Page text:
“Our plan will be to continue to teach our daughters about the importance of trying to help people in ways they see they might need help and that while these events most definitely occur, there are more of us who want to help,” the dad said.


“We’ll also make sure we keep doing the things that bring us joy and bring us pleasure,” he added. “So we’ll dance in the kitchen and sing songs we make up to do our part to bring joy.”

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Categories: News Monitor

Trump Praises Bahrain Days Before Brutal Crackdown

3 hours 5 min ago


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Days after President Donald Trump praised U.S. ties with Bahrain and vowed to mend any “strain” in the countries’ relationship, the Gulf state launched a violent security raid that led to the death of one protester and dozens of arrests. 


Bahraini security forces on Tuesday raided the home of prominent Shiite cleric Sheikh Isa Qassim in the village of Diraz. Demonstrators had been taking part in a sit-in outside Qassim’s after authorities revoked the cleric’s citizenship last year on vague charges of aiding a foreign state.


Bahrain’s suppression of human rights and violent put-down of protests has created tensions with the U.S in the past. Former President Barack Obama’s administration advocated for reforms and restricted some arms sales. But Trump has taken a different approach, appearing to ignore human rights concerns in dealings with Bahrain, potentially giving the kingdom a free hand to quell dissent.


Trump met with Bahrain’s King Hamad bin Isa Al Khalifa on Sunday, and pledged more amicable relations. 


“Our countries have a wonderful relationship together, but there has been a little strain, but there won’t be strain with this administration,” Trump said during the meeting.


The raid continues a crackdown on dissidents by Bahrain’s Sunni authorities, who have targeted activists and prominent members of the country’s Shiite majority since political uprisings swept the region in 2011.



The shift in White House rhetoric on Bahrain continues Trump’s conciliatory line on strongmen and authoritarian governments that have shared interests with Washington. During Trump’s visit to Saudi Arabia last weekend, he praised a Saudi airstrike campaign in Yemen that has killed thousands of civilians, and complimented Egypt’s President Abdel Fattah al-Sisi for “doing a tremendous job.”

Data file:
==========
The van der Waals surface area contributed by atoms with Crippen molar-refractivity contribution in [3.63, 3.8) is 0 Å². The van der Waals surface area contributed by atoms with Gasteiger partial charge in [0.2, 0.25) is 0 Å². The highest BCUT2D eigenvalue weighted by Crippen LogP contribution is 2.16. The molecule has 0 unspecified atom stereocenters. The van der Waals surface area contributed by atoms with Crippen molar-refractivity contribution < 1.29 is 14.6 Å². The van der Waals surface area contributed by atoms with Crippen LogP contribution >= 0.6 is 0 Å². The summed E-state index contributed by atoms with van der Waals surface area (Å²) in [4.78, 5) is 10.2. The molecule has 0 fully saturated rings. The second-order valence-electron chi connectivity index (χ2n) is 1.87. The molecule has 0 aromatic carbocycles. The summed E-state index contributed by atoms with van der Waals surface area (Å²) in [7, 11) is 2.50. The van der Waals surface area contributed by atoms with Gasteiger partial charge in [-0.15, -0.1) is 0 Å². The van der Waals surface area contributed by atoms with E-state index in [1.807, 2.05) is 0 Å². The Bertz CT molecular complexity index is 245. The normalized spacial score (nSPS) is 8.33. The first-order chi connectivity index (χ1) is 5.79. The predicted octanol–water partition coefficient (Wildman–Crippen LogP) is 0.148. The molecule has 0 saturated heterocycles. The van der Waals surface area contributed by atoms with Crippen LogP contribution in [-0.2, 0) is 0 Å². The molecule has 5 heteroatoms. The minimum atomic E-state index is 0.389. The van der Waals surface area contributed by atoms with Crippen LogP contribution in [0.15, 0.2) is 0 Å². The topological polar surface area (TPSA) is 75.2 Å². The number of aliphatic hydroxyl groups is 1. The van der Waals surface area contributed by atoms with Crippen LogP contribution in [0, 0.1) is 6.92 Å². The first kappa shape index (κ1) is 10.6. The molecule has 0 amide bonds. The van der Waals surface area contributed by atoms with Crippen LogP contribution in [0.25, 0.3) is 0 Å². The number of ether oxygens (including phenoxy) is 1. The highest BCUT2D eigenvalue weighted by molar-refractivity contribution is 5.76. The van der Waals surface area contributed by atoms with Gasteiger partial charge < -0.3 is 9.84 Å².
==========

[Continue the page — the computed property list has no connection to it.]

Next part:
Trump’s first foreign visit has seen a prominent focus on securing arms deals and bolstering support for regional powers that want to constrain Iran. Trump announced Saturday that he had struck a $110 billion sale of arms to Saudi Arabia.  


In late March, Secretary of State Rex Tillerson decided to waive human rights conditions on the sale of F-16 fighter jets to Bahrain. The Obama administration struck the deal, worth billions, with the caveat that Bahrain refrain from certain rights abuses. Human rights groups condemned the Trump administration’s move to remove those assurances, saying that it would give Bahrain a green light to ramp up repression.


Human Rights Watch issued a statement following Tuesday’s raid in Bahrain, saying that the timing of the operation, two days after Trump’s friendly meeting, “can hardly be a coincidence.” 


Although the U.S. has a long history of looking the other way on human rights when it is strategically or economically beneficial, the Trump administration has at times signaled that it is willing to do away with even the most milquetoast of condemnations if it could jeopardize potential deals.


Tillerson summarized the White House view in a speech  this month to State Department employees, in which he said that putting too heavy of an emphasis on other nations accepting American values “really creates obstacles to our ability to advance our national security interests, our economic interests.” Despite that sentiment, he claimed that the U.S. would not leave its values on the sidelines.

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Categories: News Monitor

The Manchester Attack And The Resilience Of Teen Girls

3 hours 45 min ago

In Manchester on Monday, what should have been a joyful evening of music and dancing at Ariana Grande’s “Dangerous Woman” concert turned into horrific tragedy. Just as fans were filing out of the arena, many with pink balloons in hand, a young man standing in the ticket area detonated a bomb.


The terror attack claimed at least 22 lives, and left nearly 60 injured. It was the deadliest attack in the U.K. since 2005. 


We don’t yet know what the proclaimed motivations of the attacker who terrorized Manchester Arena were ― the 22-year-old man who carried out the attack died in the blast ― but what we do know is that the majority of Ariana Grande’s fans are young women and girls. By all reports, the arena was filled with children, mothers and daughters, teen and tween girls who had traveled to the show in pairs or packs.